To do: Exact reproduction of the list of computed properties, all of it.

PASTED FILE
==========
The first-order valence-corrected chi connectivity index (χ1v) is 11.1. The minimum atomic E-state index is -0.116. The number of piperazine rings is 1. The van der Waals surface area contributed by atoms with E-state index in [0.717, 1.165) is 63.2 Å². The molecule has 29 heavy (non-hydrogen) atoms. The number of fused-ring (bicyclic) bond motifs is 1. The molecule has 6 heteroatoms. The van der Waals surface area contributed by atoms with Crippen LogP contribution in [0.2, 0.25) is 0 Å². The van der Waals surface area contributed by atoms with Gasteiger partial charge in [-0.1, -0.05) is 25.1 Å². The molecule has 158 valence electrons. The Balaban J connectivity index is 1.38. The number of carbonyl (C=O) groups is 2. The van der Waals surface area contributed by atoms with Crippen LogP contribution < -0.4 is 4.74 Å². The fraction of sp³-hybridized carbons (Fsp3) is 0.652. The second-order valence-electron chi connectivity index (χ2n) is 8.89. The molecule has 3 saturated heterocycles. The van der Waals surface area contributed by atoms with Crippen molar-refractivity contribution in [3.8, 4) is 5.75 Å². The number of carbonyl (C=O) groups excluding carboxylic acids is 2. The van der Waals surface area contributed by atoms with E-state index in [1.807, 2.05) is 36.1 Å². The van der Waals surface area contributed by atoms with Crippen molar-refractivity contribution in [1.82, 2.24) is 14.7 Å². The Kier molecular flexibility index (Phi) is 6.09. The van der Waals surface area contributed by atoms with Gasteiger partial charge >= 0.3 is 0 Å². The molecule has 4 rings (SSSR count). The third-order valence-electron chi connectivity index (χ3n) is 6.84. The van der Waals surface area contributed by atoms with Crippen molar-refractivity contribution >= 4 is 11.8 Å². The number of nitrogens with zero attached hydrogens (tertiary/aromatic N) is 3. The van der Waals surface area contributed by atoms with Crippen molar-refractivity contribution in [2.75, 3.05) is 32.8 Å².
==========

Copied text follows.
The first-order valence-corrected chi connectivity index (χ1v) is 11.1. The minimum atomic E-state index is -0.116. The number of piperazine rings is 1. The van der Waals surface area contributed by atoms with E-state index in [0.717, 1.165) is 63.2 Å². The molecule has 29 heavy (non-hydrogen) atoms. The number of fused-ring (bicyclic) bond motifs is 1. The molecule has 6 heteroatoms. The van der Waals surface area contributed by atoms with Crippen LogP contribution in [0.2, 0.25) is 0 Å². The van der Waals surface area contributed by atoms with Gasteiger partial charge in [-0.1, -0.05) is 25.1 Å². The molecule has 158 valence electrons. The Balaban J connectivity index is 1.38. The number of carbonyl (C=O) groups is 2. The van der Waals surface area contributed by atoms with Crippen LogP contribution < -0.4 is 4.74 Å². The fraction of sp³-hybridized carbons (Fsp3) is 0.652. The second-order valence-electron chi connectivity index (χ2n) is 8.89. The molecule has 3 saturated heterocycles. The van der Waals surface area contributed by atoms with Crippen molar-refractivity contribution in [3.8, 4) is 5.75 Å². The number of carbonyl (C=O) groups excluding carboxylic acids is 2. The van der Waals surface area contributed by atoms with E-state index in [1.807, 2.05) is 36.1 Å². The van der Waals surface area contributed by atoms with Crippen molar-refractivity contribution in [1.82, 2.24) is 14.7 Å². The Kier molecular flexibility index (Phi) is 6.09. The van der Waals surface area contributed by atoms with Gasteiger partial charge >= 0.3 is 0 Å². The molecule has 4 rings (SSSR count). The third-order valence-electron chi connectivity index (χ3n) is 6.84. The van der Waals surface area contributed by atoms with Crippen molar-refractivity contribution >= 4 is 11.8 Å². The number of nitrogens with zero attached hydrogens (tertiary/aromatic N) is 3. The van der Waals surface area contributed by atoms with Crippen molar-refractivity contribution in [2.75, 3.05) is 32.8 Å².